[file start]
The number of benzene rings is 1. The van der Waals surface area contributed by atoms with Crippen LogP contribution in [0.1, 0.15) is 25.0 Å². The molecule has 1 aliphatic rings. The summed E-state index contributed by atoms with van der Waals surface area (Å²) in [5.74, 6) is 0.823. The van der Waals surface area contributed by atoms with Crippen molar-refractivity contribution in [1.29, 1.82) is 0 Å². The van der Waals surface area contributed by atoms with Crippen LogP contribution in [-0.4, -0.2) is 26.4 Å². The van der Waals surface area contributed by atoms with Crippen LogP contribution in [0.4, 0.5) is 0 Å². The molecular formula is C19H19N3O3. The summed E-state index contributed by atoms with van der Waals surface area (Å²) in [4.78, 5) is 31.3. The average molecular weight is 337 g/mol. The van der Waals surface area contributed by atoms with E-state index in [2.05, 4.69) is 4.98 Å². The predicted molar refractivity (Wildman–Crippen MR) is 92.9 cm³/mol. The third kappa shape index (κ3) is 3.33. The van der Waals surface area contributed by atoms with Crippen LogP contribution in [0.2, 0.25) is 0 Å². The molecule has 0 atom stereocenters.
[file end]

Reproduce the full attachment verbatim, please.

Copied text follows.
The number of benzene rings is 1. The van der Waals surface area contributed by atoms with Crippen LogP contribution in [0.1, 0.15) is 25.0 Å². The molecule has 1 aliphatic rings. The summed E-state index contributed by atoms with van der Waals surface area (Å²) in [5.74, 6) is 0.823. The van der Waals surface area contributed by atoms with Crippen molar-refractivity contribution in [1.29, 1.82) is 0 Å². The van der Waals surface area contributed by atoms with Crippen LogP contribution in [-0.4, -0.2) is 26.4 Å². The van der Waals surface area contributed by atoms with Crippen LogP contribution in [0.4, 0.5) is 0 Å². The molecular formula is C19H19N3O3. The summed E-state index contributed by atoms with van der Waals surface area (Å²) in [4.78, 5) is 31.3. The average molecular weight is 337 g/mol. The van der Waals surface area contributed by atoms with E-state index in [2.05, 4.69) is 4.98 Å². The predicted molar refractivity (Wildman–Crippen MR) is 92.9 cm³/mol. The third kappa shape index (κ3) is 3.33. The van der Waals surface area contributed by atoms with Crippen LogP contribution in [0.2, 0.25) is 0 Å². The molecule has 0 atom stereocenters.